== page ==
Smart Farming: A Pathway For Agricultural Revolution In Nigeria? (III)
The second part of this article was published two weeks ago. In the aforementioned article, hydroponics fodder production, as one of the smart farming techniques was discussed. Hydroponics fodder production is a viable strategy to address the perennial and deadly conflict between the herders and farmers in Nigeria. This fodder production involves supplying cereal grain with necessary moisture and nutrients, to enable germination and plant growth in the absence of a solid growing medium. The resulting green shoots and root mats are harvested and fed to livestock. The grain responds to the supply of moisture and nutrients by germinating, sprouting and then producing a 150 – 250 mm long vegetative green shoot with interwoven roots within a short period of seven to 10 days.
Wheat harvested as feed and hay is a significant source of forage for livestock producers in most arid and semi-arid regions because it can be an inexpensive and readily available feed source. Forage wheat has good yield and has been found to have higher nutritive value and lower fiber concentration than other small grains. Readers may agree with me that apart from boko haram insurgence, herders /farmers’ conflict is the most lethal and perpetual conflict in Nigeria. Unlike boko haram insurgence, herders/farmers’ conflict is spontaneous and erratic, which occurs in many rural areas of both south and northern parts of the country. Losses of lives and properties, due to this singular crisis, are colossal especially in recent times. The conflict takes place in rural areas where news and events are under reported and mismanaged due to poor infrastructure and inaccessibility. The fundamental cause of the conflict is resource use; pasture and water. However, other factors such as religious and political differences as well as ethnicity are manipulated thereby inflaming the conflict to unmanageable proportion.
With this gloomy picture of the conflict, it is certainly the nation’s responsibility to search for genius innovation to resolve it on a sustainable manner. The innovation must be seen to create a win -win result for herders, farmers and indeed the rest of the population. Can hydroponic system be one of such innovations?
Smart farming in form of Hydroponic system is certainly one of the innovations used to massively produce animals’ fodder in a very short time. As mentioned in the second part of this article, hydroponics is a system of growing crops without the use of soil. This is done by physically ‘feeding’ the plants with water for the crop to germinate, grow at high-speed rate. Example, a crop (barley) grown via hydroponics, grows to a height of up to 15 cm in seven days as compared to 12 weeks when grown in the soil. Food grown through this system is nutrient rich, hygienic and reliable, which can be done throughout the year as it is not at the mercy of external weather conditions.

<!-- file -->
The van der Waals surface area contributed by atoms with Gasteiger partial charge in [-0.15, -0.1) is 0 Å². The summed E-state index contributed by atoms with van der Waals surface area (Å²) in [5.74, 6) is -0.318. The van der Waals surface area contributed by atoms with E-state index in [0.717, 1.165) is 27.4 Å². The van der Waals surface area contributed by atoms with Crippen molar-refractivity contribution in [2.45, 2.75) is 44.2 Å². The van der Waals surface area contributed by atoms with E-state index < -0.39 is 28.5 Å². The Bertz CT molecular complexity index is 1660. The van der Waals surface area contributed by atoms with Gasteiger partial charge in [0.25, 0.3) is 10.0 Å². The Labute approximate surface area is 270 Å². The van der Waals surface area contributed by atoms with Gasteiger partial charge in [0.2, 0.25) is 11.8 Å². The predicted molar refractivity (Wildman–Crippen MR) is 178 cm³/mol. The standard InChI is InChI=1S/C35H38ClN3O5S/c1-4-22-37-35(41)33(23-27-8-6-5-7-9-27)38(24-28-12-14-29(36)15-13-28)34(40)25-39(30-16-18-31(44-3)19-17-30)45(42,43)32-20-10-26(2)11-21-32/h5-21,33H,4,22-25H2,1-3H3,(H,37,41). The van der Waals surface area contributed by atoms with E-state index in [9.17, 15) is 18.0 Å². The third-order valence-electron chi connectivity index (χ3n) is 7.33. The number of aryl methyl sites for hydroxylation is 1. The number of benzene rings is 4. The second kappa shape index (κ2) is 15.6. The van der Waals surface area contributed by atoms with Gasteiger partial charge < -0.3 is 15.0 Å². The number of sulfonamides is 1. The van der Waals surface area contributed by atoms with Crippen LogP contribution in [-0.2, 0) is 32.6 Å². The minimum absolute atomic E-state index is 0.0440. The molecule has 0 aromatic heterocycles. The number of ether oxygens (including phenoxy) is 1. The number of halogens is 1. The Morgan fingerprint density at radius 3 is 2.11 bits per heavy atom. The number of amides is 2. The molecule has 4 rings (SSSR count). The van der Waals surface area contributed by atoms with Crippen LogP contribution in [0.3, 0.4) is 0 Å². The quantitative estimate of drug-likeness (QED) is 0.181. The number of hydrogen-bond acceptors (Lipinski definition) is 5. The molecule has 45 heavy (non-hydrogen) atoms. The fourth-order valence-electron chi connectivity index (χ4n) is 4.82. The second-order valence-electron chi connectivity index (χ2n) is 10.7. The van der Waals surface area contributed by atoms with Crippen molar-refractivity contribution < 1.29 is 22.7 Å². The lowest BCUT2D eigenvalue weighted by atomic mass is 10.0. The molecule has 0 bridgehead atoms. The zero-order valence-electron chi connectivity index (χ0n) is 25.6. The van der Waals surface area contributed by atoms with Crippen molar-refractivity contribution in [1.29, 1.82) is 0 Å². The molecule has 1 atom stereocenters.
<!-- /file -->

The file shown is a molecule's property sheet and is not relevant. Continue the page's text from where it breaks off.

For the production of fodder, barley is preferred in hydroponics rather than maize or sorghum as barley has a high protein level of as much as 23 per cent compared to other grains with a high protein level between 12 and 19 per cent. In the absence of barley, millet is a better substitute to maize as it can give 17 per cent protein. Hydroponics system uses very small parcels of land. A hydroponic shelter measuring 5m long by 3m wide, can produce 240 kg of fodder for cattle daily. The fodder is also 90 to 95 per cent digestible as compared to 40 per cent of animal feed made from un-sprouted grains. The advantages of fodder produced hydroponically are numerous; there is an increase in the butter fat content of milk, a 14 per cent increase in cows on a diet of this fodder was recorded by many herders, a 21 per cent minimum increase in milk production over regular cows was noted and increase in appetite was similarly observed while female animals were observed to come on heat quicker with fodder produced using hydroponic system.
Greenhouse technology is another smart farming technique with high potential in Nigeria. Greenhouse offers golden opportunity to farmers in Nigeria and elsewhere for crops growing anytime of the year and makes the maximum use of land. The greenhouse technology provides plants exactly what they need – a perfect climate, a right amount of sunlight, nutrition, exact amounts of water, carbon dioxide for photosynthesis, proper ventilation and hostility to pests and diseases. The other benefits are that crops of good quality and higher yield can be grown, water requirement is lower compared to crops grown in open space, while the low labour-intensive method helps in controlling pests and diseases. Farmers can achieve eight – 10 times yield of crops as compared to the open crop cultivation.